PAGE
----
With the general election now over, and normal business resuming, the big issue now for the new ‘Corbynite’ Labour party is how to position themselves on Brexit. Of the 262 seats they won on June 8th, 162 of these voted Leave in 2016, with 70 of those seats voting to do so by over 60%. But Labour voters are not all Brexiteers. According to YouGov polling, 71% of those who voted for Labour in 2017 also voted Remain in 2016. The Parliamentary Labour Party is also split on the issue. All talk of Brexit being "softened" by the General Election result is predicated on the assumption that there can be a unified parliamentary effort to oppose harder interpretations of Brexit - something we're still not convinced will happen.  

As the post-election fog clears, we analyse which factions and MPs will be influential in Labour's stance on Brexit.

Jeremy Corbyn faced his first major Brexit hurdle when Chuka Umunna, the self-appointed Knight of the Soft Brexit, led a rebel force of 49 Labour MPs who defied the whip and voted in favour of his amendment to the Queen’s Speech, which backed membership of the single market. In doing so, Chuka emerged as the figurehead for Labour’s 'soft' Brexit faction. Whilst senior Labour figures, such as Tom Watson and Emily Thornberry, blasted Umunna as ‘divisive’ and ‘virtue signalling’, the BBC reports that up to 90 additional Labour MPs support the move towards a softer Brexit. This included four front benchers who either quit or were fired, who could now themselves become influential members of Chuka’s rebel alliance. If you add SNP, Lib Dem and Tory remain MPs into the mix, this has the makings of a potentially potent cross-party alliance that could wield major influence. All this puts Labour’s Brexit Spokesperson, Sir Keir Starmer, into an increasingly contorted position; caught between his leader and a hard place.

It is not just Brexit where Labour factions are manoeuvring. Jon Stone of The Independent reports that moderate and right-wing Labour MPs, including Chuka, are seeking to undermine Jeremy Corbyn by proposing new rules around the election of members to the National Executive Committee. For his part, Corbyn and the left of the Labour party are flexing their muscles after his election "victory". Along with his spate of firings, Corbyn supporters have also floated rule changes, such as increasing the number of party delegates elected by members, which would solidify their influence.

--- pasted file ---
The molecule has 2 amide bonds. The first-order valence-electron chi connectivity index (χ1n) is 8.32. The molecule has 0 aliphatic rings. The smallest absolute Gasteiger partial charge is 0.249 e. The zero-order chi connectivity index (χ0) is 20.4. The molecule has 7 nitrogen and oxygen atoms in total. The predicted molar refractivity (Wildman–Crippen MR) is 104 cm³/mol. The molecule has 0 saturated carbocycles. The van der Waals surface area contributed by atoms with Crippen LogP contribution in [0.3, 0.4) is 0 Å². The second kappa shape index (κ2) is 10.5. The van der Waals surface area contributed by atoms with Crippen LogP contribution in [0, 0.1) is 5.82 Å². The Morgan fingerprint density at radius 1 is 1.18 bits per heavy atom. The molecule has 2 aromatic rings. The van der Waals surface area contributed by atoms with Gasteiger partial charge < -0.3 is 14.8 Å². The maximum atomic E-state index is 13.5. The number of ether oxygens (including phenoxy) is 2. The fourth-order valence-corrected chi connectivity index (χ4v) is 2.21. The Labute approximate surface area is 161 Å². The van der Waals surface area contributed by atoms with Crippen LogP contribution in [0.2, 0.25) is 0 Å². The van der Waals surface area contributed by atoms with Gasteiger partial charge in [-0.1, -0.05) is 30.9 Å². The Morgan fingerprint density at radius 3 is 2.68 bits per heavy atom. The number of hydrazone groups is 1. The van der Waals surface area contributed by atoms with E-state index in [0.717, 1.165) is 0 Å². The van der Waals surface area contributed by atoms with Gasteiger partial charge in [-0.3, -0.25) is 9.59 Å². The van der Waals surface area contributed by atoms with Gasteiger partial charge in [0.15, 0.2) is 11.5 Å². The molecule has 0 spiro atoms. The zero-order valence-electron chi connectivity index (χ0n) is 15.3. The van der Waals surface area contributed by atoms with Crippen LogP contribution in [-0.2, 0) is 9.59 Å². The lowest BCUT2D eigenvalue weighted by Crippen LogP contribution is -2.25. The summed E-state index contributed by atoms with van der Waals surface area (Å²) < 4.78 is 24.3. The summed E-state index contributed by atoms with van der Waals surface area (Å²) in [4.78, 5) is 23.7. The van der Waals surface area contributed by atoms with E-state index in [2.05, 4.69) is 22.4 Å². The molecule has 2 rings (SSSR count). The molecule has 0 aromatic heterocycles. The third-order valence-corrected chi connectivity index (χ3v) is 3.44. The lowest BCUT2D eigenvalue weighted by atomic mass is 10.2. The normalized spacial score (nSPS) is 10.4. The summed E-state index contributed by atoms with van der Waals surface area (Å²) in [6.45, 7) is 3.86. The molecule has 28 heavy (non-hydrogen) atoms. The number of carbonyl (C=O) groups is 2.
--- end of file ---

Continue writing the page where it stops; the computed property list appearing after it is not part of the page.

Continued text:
Ian Lavery, installed by Corbyn as Party Chairman, said Labour is “too broad a church” and raised the prospect of de-selections for MPs, handing further power to grassroots activists. In Liverpool Wavertree, moderate Labour MP Luciana Berger has had her local party taken over by Momentum members and been told to ‘get on board quite quickly’. As the distinct factions seek to expand their spheres of influence, Brexit will remain a divisive catalyst. In future votes on the issue, Corbyn will surely face off against Chuka, his rebels, and a reserve force of other sympathetic MPs who have so-far kept their powder dry.

What may be lost in all these political machinations, however, is substantive debate over the Brexit issue. Whilst Corbyn plays politics in a hope of holding together his new coalition of voters, and indeed building upon it, Chuka and others manoeuvre to push themselves higher in the Labour pecking order. Their priorities, however, are perhaps more self-centred than hopeful Remainers may wish.

The question is not what should Labour’s Brexit policy be, but whether the internal guerrilla warfare will distract from true debate. This will only limit their ability to hold the government to account.

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